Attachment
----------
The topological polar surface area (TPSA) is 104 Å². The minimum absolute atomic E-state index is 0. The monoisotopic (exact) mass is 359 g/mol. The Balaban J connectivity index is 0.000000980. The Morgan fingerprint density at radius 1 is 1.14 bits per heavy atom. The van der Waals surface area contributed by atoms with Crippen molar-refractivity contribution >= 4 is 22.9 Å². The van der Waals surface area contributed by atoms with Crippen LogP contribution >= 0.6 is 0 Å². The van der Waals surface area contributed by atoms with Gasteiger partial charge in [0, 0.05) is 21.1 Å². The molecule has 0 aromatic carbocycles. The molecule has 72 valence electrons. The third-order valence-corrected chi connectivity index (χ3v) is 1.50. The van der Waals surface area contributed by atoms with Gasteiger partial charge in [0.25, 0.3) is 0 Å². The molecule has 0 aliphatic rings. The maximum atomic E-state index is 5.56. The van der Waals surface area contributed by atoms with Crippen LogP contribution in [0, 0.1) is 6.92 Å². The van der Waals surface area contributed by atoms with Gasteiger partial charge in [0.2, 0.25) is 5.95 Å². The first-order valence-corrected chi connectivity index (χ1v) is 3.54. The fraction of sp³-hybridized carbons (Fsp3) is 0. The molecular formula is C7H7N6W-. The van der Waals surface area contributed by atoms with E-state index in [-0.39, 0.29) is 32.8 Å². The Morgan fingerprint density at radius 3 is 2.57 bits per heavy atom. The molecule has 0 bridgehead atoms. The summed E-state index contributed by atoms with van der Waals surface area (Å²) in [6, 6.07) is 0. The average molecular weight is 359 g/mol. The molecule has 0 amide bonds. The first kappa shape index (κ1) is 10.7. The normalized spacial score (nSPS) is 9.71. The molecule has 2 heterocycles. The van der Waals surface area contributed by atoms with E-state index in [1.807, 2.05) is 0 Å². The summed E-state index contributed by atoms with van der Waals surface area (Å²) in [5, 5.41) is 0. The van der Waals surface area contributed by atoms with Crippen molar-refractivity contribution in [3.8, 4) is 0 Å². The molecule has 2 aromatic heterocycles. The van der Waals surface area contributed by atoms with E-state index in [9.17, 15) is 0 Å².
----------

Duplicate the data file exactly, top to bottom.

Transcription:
The topological polar surface area (TPSA) is 104 Å². The minimum absolute atomic E-state index is 0. The monoisotopic (exact) mass is 359 g/mol. The Balaban J connectivity index is 0.000000980. The Morgan fingerprint density at radius 1 is 1.14 bits per heavy atom. The van der Waals surface area contributed by atoms with Crippen molar-refractivity contribution >= 4 is 22.9 Å². The van der Waals surface area contributed by atoms with Crippen LogP contribution >= 0.6 is 0 Å². The van der Waals surface area contributed by atoms with Gasteiger partial charge in [0, 0.05) is 21.1 Å². The molecule has 0 aromatic carbocycles. The molecule has 72 valence electrons. The third-order valence-corrected chi connectivity index (χ3v) is 1.50. The van der Waals surface area contributed by atoms with Gasteiger partial charge in [0.25, 0.3) is 0 Å². The molecule has 0 aliphatic rings. The maximum atomic E-state index is 5.56. The van der Waals surface area contributed by atoms with Crippen LogP contribution in [0, 0.1) is 6.92 Å². The van der Waals surface area contributed by atoms with Gasteiger partial charge in [0.2, 0.25) is 5.95 Å². The first-order valence-corrected chi connectivity index (χ1v) is 3.54. The fraction of sp³-hybridized carbons (Fsp3) is 0. The molecular formula is C7H7N6W-. The van der Waals surface area contributed by atoms with E-state index in [-0.39, 0.29) is 32.8 Å². The Morgan fingerprint density at radius 3 is 2.57 bits per heavy atom. The molecule has 0 bridgehead atoms. The summed E-state index contributed by atoms with van der Waals surface area (Å²) in [6, 6.07) is 0. The average molecular weight is 359 g/mol. The molecule has 0 amide bonds. The first kappa shape index (κ1) is 10.7. The normalized spacial score (nSPS) is 9.71. The molecule has 2 heterocycles. The van der Waals surface area contributed by atoms with E-state index in [1.807, 2.05) is 0 Å². The summed E-state index contributed by atoms with van der Waals surface area (Å²) in [5, 5.41) is 0. The van der Waals surface area contributed by atoms with Crippen molar-refractivity contribution in [3.8, 4) is 0 Å². The molecule has 2 aromatic heterocycles. The van der Waals surface area contributed by atoms with E-state index in [9.17, 15) is 0 Å².